A mental health professional might have predicted the adults my parents would become.
My dad was out of control: An intelligent, attractive, spendthrift, and compulsive dreamer. He shot himself in the foot over and over till he no longer had a leg to stand on. He neglected his children for the sake of his work. He neglected his spouse for adventures with women he knew barely, if at all.
My mom grew up to live the life of a charming control freak. A lovely, personable, competent, hardworking, frightened, realist. At a time when many women in her social set stayed at home, my mom worked to pay the mortgage and car payments.
She wanted more time with her children, but she was busy ensuring our physical well-being. I don’t have a clue what kind of income my parents had. I’m pretty clear my father spent everything both of them made—and then some.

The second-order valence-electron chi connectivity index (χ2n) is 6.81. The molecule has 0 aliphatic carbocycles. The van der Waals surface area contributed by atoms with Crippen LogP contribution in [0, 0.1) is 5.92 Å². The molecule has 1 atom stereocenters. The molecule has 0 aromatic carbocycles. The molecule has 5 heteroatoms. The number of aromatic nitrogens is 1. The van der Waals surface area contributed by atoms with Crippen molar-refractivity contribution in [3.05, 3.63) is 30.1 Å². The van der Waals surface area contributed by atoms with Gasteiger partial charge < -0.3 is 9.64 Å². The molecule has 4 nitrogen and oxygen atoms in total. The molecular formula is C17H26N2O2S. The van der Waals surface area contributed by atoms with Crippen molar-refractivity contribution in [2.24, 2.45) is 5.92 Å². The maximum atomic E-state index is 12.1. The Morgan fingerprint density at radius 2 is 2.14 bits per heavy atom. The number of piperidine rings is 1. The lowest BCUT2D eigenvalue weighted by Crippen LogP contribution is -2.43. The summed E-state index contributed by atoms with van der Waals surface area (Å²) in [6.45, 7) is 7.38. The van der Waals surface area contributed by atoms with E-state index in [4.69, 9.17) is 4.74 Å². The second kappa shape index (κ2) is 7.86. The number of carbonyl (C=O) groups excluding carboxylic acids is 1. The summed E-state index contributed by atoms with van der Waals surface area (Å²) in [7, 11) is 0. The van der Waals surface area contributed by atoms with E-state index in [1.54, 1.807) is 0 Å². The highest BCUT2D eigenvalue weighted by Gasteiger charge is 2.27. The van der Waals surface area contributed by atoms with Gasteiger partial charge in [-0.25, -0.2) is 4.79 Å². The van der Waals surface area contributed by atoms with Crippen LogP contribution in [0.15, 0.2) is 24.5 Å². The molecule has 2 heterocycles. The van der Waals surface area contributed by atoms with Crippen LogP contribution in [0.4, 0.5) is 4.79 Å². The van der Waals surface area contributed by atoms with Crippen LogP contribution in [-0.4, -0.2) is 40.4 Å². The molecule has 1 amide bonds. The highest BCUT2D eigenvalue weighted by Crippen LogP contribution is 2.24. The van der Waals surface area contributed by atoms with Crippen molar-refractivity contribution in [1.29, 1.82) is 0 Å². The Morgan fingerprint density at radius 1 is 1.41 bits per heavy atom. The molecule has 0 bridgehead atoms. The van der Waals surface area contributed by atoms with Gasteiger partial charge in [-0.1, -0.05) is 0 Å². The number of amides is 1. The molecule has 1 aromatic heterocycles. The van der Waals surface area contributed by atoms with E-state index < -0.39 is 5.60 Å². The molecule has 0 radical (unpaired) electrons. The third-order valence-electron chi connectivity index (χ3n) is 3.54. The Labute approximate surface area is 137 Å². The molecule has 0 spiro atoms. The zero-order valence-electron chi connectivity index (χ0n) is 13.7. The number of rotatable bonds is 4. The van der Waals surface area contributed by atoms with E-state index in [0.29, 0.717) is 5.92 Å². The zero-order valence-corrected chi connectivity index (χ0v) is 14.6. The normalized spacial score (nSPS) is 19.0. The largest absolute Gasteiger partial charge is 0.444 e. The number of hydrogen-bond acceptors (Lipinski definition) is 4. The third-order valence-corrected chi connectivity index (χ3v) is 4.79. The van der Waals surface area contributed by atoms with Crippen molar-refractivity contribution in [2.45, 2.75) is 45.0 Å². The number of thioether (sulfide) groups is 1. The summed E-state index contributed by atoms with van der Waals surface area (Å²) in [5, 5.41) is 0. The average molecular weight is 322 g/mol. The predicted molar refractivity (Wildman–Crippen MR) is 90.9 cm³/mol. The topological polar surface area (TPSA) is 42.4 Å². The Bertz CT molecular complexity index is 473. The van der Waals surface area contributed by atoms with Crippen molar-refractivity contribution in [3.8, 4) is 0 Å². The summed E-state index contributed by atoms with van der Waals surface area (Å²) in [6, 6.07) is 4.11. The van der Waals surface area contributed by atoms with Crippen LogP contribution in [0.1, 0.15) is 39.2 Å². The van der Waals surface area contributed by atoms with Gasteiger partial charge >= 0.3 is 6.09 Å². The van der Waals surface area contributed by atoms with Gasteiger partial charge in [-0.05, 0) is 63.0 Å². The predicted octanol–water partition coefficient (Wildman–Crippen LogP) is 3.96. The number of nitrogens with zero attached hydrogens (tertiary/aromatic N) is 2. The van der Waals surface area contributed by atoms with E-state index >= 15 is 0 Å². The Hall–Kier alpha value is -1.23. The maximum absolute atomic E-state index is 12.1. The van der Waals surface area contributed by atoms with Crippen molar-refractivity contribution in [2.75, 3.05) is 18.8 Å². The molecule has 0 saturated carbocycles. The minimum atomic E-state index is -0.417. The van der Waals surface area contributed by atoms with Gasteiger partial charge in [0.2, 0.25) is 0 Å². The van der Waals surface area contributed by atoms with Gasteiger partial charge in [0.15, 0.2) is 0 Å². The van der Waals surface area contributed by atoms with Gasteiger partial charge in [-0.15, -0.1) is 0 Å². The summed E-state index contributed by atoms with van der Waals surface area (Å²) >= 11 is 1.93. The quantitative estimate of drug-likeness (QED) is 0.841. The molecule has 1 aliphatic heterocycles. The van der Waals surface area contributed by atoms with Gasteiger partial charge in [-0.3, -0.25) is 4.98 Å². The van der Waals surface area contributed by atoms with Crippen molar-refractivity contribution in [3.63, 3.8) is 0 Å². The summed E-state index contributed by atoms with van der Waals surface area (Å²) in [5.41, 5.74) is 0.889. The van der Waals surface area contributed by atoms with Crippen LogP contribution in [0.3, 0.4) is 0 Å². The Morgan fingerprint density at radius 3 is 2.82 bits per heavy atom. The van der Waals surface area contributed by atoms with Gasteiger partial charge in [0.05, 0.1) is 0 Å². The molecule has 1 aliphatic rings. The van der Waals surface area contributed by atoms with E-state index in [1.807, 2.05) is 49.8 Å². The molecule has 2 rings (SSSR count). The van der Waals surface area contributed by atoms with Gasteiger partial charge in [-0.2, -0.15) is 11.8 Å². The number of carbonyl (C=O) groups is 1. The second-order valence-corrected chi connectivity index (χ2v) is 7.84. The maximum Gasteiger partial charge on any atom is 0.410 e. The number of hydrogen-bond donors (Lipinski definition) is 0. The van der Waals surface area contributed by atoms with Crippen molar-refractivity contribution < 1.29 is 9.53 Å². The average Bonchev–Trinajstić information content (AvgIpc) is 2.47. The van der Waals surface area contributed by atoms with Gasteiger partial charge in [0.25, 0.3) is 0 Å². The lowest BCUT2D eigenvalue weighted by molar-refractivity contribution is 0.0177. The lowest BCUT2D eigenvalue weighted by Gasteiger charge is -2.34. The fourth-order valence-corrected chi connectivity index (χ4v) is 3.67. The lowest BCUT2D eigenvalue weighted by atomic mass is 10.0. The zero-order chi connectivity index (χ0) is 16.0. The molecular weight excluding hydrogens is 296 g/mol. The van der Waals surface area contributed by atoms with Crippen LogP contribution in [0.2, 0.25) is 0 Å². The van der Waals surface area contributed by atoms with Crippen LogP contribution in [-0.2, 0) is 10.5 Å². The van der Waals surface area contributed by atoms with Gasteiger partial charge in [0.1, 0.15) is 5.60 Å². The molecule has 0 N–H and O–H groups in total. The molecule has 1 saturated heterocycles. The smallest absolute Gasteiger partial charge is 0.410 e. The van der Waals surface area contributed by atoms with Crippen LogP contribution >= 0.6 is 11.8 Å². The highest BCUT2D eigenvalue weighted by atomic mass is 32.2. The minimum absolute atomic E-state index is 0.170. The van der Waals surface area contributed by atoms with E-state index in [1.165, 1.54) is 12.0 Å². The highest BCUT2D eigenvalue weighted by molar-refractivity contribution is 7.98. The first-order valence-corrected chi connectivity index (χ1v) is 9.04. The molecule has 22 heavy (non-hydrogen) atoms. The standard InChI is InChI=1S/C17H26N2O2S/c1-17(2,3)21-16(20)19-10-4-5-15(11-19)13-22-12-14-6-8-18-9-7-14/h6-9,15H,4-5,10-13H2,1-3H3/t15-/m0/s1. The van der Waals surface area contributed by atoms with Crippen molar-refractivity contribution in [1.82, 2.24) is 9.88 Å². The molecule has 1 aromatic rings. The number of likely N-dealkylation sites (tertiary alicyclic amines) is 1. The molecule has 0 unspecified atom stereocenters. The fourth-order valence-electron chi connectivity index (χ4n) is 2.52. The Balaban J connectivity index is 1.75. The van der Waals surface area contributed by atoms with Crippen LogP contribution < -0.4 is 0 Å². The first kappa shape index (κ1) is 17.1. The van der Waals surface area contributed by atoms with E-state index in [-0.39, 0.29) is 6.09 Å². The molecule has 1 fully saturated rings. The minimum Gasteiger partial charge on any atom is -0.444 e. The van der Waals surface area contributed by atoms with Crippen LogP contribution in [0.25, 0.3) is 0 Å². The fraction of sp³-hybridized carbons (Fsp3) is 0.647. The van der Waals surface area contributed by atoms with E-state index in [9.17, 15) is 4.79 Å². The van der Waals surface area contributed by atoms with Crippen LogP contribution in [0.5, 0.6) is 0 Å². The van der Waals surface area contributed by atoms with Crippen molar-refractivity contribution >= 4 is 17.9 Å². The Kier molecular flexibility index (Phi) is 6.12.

After 23 years together, my parents divorced. Some people marry the “same person” again and again. Not my parents. The second time around, they married people who couldn’t have been more different. When I was 19, my mother married an older man and built a lasting, respectful marriage. My father remarried while the ink was still wet on the divorce decree, his new bride already pregnant.
My parents were ordinary folk: broken, needy, imperfect…a hundred percent human. Could they have tried harder? I have no idea. They gave it their best shot. My sister turned out well. In my case, the jury is still out.
I can’t find the bad guys in my family. The inept, unprepared, foolish, shattered guys, yes—in abundance. That’s what I am. I suspect it’s what you are, too, but what do I know?
from Raising Adults by Jim Hancock